The subscribe() method simply subscribes to all sources with the prepared array of OrderedMergeInnerSubscribers. The cancel() method cancels all inner subscribers and then enters a half-open drain mode where both the values array and each queue of the inner subscribers is cleared in order to help the GC. Both request() and updateError() should be familiar from the previous post of the series.

What's left is the drain() logic itself.


void drain() {
    if (getAndIncrement() != 0) {
        return;
    }

    int missed = 1;
    Flow.Subscriber<? super T> downstream = this.downstream;

    Comparator<? super T> comparator = comparator;

    OrderedMergeInnerSubscriber<T>[] subscribers = this.subscribers;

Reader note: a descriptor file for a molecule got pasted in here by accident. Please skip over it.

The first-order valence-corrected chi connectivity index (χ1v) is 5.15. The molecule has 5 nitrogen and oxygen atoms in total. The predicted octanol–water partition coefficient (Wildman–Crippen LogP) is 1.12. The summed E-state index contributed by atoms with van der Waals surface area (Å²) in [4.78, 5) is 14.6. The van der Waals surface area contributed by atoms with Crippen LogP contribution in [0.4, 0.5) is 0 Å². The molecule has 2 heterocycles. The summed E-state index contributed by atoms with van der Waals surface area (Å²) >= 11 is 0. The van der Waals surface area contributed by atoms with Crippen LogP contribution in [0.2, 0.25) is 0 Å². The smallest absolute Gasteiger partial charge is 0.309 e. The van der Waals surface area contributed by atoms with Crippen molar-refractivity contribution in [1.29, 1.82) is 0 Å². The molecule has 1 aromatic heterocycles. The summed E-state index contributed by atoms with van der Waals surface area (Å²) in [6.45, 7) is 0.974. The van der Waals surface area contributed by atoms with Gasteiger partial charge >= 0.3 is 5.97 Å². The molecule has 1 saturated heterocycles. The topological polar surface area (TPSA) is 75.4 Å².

int n = subscribers.length;

    Object[] values = this.values;

    long e = emitted;

    for (;;) {
         long r = (long)REQUESTED.getAcquire(this);

         for (;;) {
              // TODO implement
         }

         emitted = e;
         missed = addAndGet(-missed);
         if (missed == 0) {
             break;
         }
    }
}


We start out with the usual drain-exclusion logic: transitioning the work-in-progress counter of this (by extending AtomicInteger) from zero to one allows one thread to enter and perform the emissions. We load the frequently accessed components into local fields and do an almost-classical for-loop with missed accounting to determine when to leave the loop.

Note that in the loop, after reading the current request amount we don't have the usual while (e != r) and if (e == r) cases. The reason for this is that we can have one shared loop for both the cases when backpressure is applied and when there are no further source items to merge and can terminate the sequence without a request from downstream.